I loved the swim. The first 200 metres was a bit feisty, a few elbows and feet, but eventually I found some clear water.

I think my favourite thing was coming around a corner after quite a bit of swimming and I caught a glimpse of the bonfire on the beach, surrounded by these towering mountains behind it.

As for the bike, you know The Norseman is all about the hills and I'm not a great climber so I did lots of cycling in North Wales to prepare. Those climbs in Norway were very tough - my husband said he literally saw grown men crying at the top.

Nobody had prepared me for the downhill though; oh my gosh, it was so exhilarating. Some of the downhills I absolutely loved as I was flying down alongside some gushing, torrential rivers and that was very, very exciting.

It sounds like an amazing experience and I can only imagine the range of emotions you went through during the course of your race [Louise completed the epic challenge in 16:46:43]...

Your support team is key because there are no aid stations on the course, so they're the people who keep you safe and keep you company.

I was a bit panicky at one stage because I didn’t see them at the first meeting point we had agreed on during the ride. I started to worry as it was all uphill and I’d been cycling for about two-and-a-half hours at this point, and I was thinking ‘what if I get there and they’re not there? I’m cold and I’m running out of food’.

Your support really are key and I think if I did it again I would have, not a different strategy as such, because I absolutely got it right on the bike, but on the run we didn’t know how hot it was going to be - it got up to over 30 degrees [86 Fahrenheit] and we just didn't expect that.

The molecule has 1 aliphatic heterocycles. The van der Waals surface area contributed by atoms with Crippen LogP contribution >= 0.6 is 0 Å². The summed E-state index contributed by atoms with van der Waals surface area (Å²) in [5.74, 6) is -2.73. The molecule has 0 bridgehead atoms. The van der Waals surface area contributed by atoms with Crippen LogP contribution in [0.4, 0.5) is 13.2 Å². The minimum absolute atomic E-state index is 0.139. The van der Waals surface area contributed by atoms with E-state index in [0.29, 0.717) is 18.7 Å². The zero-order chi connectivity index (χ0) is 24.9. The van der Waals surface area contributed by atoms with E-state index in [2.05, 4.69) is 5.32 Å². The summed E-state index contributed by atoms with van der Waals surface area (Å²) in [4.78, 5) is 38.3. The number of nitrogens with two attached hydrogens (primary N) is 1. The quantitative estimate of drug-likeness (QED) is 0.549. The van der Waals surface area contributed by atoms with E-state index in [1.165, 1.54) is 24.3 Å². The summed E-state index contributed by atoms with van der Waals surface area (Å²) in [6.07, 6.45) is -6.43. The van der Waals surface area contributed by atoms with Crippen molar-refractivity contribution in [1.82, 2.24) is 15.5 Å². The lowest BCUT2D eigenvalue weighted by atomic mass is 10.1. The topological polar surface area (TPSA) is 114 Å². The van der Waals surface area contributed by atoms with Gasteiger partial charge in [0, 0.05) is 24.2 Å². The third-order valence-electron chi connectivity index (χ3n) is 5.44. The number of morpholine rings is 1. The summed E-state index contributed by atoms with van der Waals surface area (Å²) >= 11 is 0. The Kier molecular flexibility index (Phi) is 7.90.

I’m really rubbish in the heat anyway. When I eventually found them I asked them to do more stops on the run, which they did, and you can be flexible with it.

So what sort of things did your support team provide in the way of nutrition during the course of your race?

I did no gels at all, so the nutrition food-wise was a sandwich selection. My husband made a whole batch of sandwiches - peanut butter, Marmite, honey, ham - and every time I’d stop I would take a handful and it would be a case of lucky dip, I had no idea what was coming next.

I tried to eat as much real food as I could, so sandwiches and handfuls of really salty nuts. My go-to for races is Snickers bars but I didn't have many because it was so hot.

And the other thing I absolutely rely on is plain glucose tablets because I find they're not too sickly, they’re easily digestible and they don't cause me too many problems.

And how about your hydration strategy? I understand you've been using Precisin Fuel & Hydration electrolytes for a while now? 

I found out about you guys through my coach, Claire Sutcliffe at Total Tri Training, and I've found it really works for me, particularly at a race like The Norseman.